From flood-prone area risk assessment to pollution dispersion analysis.

Anticipate, predict and trigger alerts with lead-in times

Models are simplified representations of real-world processes, and they have proved to be very effective tools for planning and decision-making. There are two model types. Mechanistic models implement the physical equations of real-world processes to determine the relationships between inputs and outputs. Data-driven models use statistical techniques to determine those same relationships. Hybrids are a combination of both types of models.

Which type of model is most effective depends on its usage. With well-known physical processes, mechanistic models generally excel. ADASA's experts, from hydraulic engineers to chemical engineers, effect mechanistic approaches via software packages that first build the model, then iteratively calibrate and test it until the model behaviour is close to the mimicked system.

Data-driven is apt when system process knowledge scarcity combines with high-quality data availability. Our data scientists implement data-driven models that make use of libraries of statistical methods. These analyse, clean, and process the data, then construct several models and validate them, finally choosing the most accurate one.

Hydrological model

ADASA has a long history of model implementation. Examples include:

  • Flood Early Warning Systems (FEWS) use rainfall predictions as inputs alongside catchment rainfall runoff and river hydraulics models for flooding forecasting and to predict river flows.
  • Flood analysis of multiple scenario planning purposes such as return period, land use, and more.
  • Water pollution dispersion analysis.
  • Decision Support Systems for irrigation schemes use a combination of river, open-channel and pressurised pipes network models to recommend optimum operation of reservoir valves, canal regulator structures and pumping stations.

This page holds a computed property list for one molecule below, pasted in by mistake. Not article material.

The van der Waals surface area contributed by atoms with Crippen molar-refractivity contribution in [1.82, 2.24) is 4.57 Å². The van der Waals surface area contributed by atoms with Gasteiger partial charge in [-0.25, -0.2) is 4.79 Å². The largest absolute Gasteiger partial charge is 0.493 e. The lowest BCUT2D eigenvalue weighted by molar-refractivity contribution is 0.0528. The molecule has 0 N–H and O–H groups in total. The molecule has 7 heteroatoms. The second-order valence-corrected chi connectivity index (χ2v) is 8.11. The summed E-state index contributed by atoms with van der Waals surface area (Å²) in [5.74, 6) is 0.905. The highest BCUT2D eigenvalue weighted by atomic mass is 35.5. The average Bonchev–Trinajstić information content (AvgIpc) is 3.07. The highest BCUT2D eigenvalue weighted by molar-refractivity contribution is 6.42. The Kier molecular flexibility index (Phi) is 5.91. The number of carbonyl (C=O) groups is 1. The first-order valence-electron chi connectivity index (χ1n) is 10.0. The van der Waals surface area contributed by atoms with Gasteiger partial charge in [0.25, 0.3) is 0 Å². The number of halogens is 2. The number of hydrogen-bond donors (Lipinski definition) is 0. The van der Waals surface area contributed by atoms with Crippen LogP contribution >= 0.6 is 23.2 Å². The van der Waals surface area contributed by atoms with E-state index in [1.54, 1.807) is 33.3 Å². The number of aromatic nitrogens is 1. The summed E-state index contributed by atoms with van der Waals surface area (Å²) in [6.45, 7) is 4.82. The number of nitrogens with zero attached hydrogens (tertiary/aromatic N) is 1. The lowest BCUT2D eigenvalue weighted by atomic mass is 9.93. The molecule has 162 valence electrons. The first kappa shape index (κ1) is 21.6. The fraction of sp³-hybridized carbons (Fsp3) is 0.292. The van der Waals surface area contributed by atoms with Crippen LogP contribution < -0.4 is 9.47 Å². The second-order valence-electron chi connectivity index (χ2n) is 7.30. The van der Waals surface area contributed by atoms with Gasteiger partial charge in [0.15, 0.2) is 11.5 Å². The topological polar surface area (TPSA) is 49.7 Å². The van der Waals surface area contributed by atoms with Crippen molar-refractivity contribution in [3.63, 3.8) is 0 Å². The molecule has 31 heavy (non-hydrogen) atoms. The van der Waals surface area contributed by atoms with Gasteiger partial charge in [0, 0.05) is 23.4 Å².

• Water distribution network models calibrated with telemetry data for operational purposes.
  • Models to automatically detect and correct the flow time series.
  • Water demand forecasting systems based on historical data. Impact assessment of variations in water demand patterns.

Our specialists develop complex, hydrological and hydraulic models that continuously simulate all the processes of a basin’s hydrological cycle with great detail and variability, even in large basins. We use distributed efficient models based on physical processes such as Tetis, Topkapi, SHE or Topmodel as well as simpler aggregate or semi-distributed models such as HEC-HMS or NAM, and even conceptual and empirical models.

When we build operational tools like Flood Early Warning Systems or Decision Support Systems, the modelling software packages run automatically through online forecast and warning platforms such as Delft-FEWS. Gridded datasets are typical inputs for these systems, along with numerical weather predictions and radar outputs, and spatially distributed data like rain gauges.

The next phase sees all datasets validated. Data with disparate spatial and temporal scales are transformed (e.g. spatial interpolation to derive areal precipitation), we run the catchment runoff that predicts the hydrographs, which allows the hydraulic model to run and predict flood areas.

Our data scientists have experience using Python with various libraries, including NumPy, SciPy, Pandas, matplotlib, sci-kit learn and TensorFlow. They use these to build data-driven models through supervised learning techniques — e.g., multiple linear regression, logistic regression, random forests, and deep neural networks — for prediction or classification use cases. They also utilise unsupervised learning techniques — such as k-means and multivariate Gaussian distribution — for clustering use cases such as anomaly detection.

ADASA has extensive experience in the development of hydraulic models for pressurised water distribution networks (EPANET and Bentley WaterGEMS) and also for dam operation, as well as 1D/2D transient flow models. These simulate the evolution of a flooding event in a river: models include HEC-RAS, MIKE, IBER, SOBEK, ISIS, Floodway or Dambreak.


  • Improved decision-making thanks to high confidence levels in prediction outcomes.
  • Better planning via analysis of multiple ‘What if?’ scenario outcomes.
  • More efficient maintenance procedures.
  • Cost savings.

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